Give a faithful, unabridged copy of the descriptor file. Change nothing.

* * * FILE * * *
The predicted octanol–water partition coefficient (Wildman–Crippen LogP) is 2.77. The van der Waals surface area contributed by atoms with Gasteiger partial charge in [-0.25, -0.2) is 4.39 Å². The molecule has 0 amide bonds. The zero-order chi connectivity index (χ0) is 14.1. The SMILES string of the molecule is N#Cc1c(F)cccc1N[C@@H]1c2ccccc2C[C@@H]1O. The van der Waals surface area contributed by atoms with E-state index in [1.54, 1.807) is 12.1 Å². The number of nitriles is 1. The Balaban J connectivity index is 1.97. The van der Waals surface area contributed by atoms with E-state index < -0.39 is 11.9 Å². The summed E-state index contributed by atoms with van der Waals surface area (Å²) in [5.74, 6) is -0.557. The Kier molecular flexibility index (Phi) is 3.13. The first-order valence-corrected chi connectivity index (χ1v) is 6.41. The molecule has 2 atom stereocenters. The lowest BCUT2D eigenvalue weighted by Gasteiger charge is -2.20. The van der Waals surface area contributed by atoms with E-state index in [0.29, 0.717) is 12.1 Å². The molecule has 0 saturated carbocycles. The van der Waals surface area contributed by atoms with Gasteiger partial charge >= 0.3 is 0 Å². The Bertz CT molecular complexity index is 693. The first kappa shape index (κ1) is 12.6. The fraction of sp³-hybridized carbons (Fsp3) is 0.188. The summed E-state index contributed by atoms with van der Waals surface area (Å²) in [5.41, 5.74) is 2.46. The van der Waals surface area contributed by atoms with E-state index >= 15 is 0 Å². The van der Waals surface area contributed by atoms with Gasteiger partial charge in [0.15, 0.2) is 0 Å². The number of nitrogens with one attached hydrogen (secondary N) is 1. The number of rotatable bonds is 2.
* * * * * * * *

The predicted octanol–water partition coefficient (Wildman–Crippen LogP) is 2.77. The van der Waals surface area contributed by atoms with Gasteiger partial charge in [-0.25, -0.2) is 4.39 Å². The molecule has 0 amide bonds. The zero-order chi connectivity index (χ0) is 14.1. The SMILES string of the molecule is N#Cc1c(F)cccc1N[C@@H]1c2ccccc2C[C@@H]1O. The van der Waals surface area contributed by atoms with E-state index in [1.54, 1.807) is 12.1 Å². The number of nitriles is 1. The Balaban J connectivity index is 1.97. The van der Waals surface area contributed by atoms with E-state index < -0.39 is 11.9 Å². The summed E-state index contributed by atoms with van der Waals surface area (Å²) in [5.74, 6) is -0.557. The Kier molecular flexibility index (Phi) is 3.13. The first-order valence-corrected chi connectivity index (χ1v) is 6.41. The molecule has 2 atom stereocenters. The lowest BCUT2D eigenvalue weighted by Gasteiger charge is -2.20. The van der Waals surface area contributed by atoms with E-state index in [0.29, 0.717) is 12.1 Å². The molecule has 0 saturated carbocycles. The van der Waals surface area contributed by atoms with Gasteiger partial charge >= 0.3 is 0 Å². The Bertz CT molecular complexity index is 693. The first kappa shape index (κ1) is 12.6. The fraction of sp³-hybridized carbons (Fsp3) is 0.188. The summed E-state index contributed by atoms with van der Waals surface area (Å²) in [5.41, 5.74) is 2.46. The van der Waals surface area contributed by atoms with E-state index >= 15 is 0 Å². The van der Waals surface area contributed by atoms with Gasteiger partial charge in [0.15, 0.2) is 0 Å². The number of nitrogens with one attached hydrogen (secondary N) is 1. The number of rotatable bonds is 2.